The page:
INSURANCE and WATER: Estimating uncertainty in future flood risk analysis for insurance and re-insurance markets

Lead Research Organisation: University of Bristol
Department Name: Geographical Sciences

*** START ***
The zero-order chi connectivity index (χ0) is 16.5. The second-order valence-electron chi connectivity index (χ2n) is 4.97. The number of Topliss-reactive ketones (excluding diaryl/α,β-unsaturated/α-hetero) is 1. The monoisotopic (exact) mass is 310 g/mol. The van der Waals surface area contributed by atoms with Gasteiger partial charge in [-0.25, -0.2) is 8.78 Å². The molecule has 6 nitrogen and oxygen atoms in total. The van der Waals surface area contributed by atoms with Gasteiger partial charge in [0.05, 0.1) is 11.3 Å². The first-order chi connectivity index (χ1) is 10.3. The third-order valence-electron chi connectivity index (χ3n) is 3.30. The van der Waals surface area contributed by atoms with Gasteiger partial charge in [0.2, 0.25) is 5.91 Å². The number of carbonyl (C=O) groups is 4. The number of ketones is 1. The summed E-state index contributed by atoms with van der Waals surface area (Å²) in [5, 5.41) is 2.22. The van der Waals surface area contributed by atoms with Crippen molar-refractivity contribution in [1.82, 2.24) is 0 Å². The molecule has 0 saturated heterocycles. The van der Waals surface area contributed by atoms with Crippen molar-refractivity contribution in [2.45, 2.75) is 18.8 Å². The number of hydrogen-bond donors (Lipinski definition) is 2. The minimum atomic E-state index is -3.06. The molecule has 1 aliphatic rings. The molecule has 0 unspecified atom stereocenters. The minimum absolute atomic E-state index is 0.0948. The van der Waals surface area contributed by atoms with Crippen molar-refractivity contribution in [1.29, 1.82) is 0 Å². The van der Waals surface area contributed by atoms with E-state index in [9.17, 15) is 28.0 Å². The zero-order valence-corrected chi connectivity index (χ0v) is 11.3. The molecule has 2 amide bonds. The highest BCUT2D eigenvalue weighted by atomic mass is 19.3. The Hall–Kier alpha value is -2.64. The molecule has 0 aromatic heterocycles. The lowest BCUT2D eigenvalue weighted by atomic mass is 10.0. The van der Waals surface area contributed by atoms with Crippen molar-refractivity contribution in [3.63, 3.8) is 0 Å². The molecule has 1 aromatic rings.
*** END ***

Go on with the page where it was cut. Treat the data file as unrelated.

A forward view of likely future changes in flood risk resulting from predicted climate change is critically required by the insurance industry in order to take long term strategic decisions on risk management, allow future financial planning and improve business resilience to any increased frequency of large events. Typically, flood insurance losses are regarded as attritional events that impact on profit margins but which are unlikely to result in company bankruptcies and an inability to meet both insurance and reinsurance policy obligations. However, changes to the frequency of large flood events and event clustering may alter this situation and increase the potential for severe disruption to insurance markets. The re-prioritization of insurance portfolios and negotiation of new re-insurance contracts to deal with such threats must proceed on the basis of available evidence and requires a long term view as such changes take considerable time to implement and may incur substantial additional costs. A robust scientific understanding of the impact of climate change on future flood risk is, however, currently lacking because the impact of uncertainty in Global and Regional Climate Model output variables (rainfall, temperature and evapotranspiration) has yet to be cascaded all the way through to flood inundation models. In particular, such analyses have yet to be attempted for urban settings where the majority of at-risk assets are located because of the computational cost of the fine scale hydraulic simulations that are here required. Moreover. whilst methods have been developed to assign likelihoods to uncertain RCM and GCM outputs (e.g. Rougier, 2007) these require extension to cascade likelihoods through to hydraulic predictions such that likelihood-weighted inundation maps can be produced. For this reason University of Bristol and King's College London were approached by Willis Re, a leading global re-insurance firm based in London, to consider ways to research this issue. Such work is ideally suited to CASE studentship funding as it builds on existing research which has confirmed feasibility. It also requires both the substantial period of focussed individual research and close collaboration between industry and academics that a CASE award facilitates. The next steps for such research are therefore to: 1. Undertake further analysis of GCM and RCM output to better understand the strengths and limitations of such models for simulating current and future extreme rainfalls and determine best possible methods to assign likelihoods to these. 2. To test whether bias correction can reduce systematic spatio-temporal errors in climate model predicted rainfalls and increase confidence in these outputs. 3. To cascade uncertain rainfall estimates through catchment hydrology and hydraulic models for urban settings and at regional scales, and test the use of likelihood weighted methods to produce uncertain future flood risk maps. 4. To work closely with the insurance industry to ensure that such complex analyses are communicated in the most appropriate form and analyse the potential impact of such maps on long term strategic decision making. The outputs from the studentship will be: (1) new tools for assessing future flood risk with applicability to a wide range of problems including, primarily, the insurance sector; (2) new scientific understanding of likely future changes in flood risk and their associated uncertainty; and (3) a focus on visualization and communication of complex model outputs to determine how the developed understanding can be most effectively transferred to industry users. This represents high quality science in its own right, with potentially significant impact for UK industry. The student will be supervised by Professor Paul Bates and Dr. Jim Freer of University of Bristol, Dr. Hannah Cloke of King's College London and Matt Foote of Willis Re.


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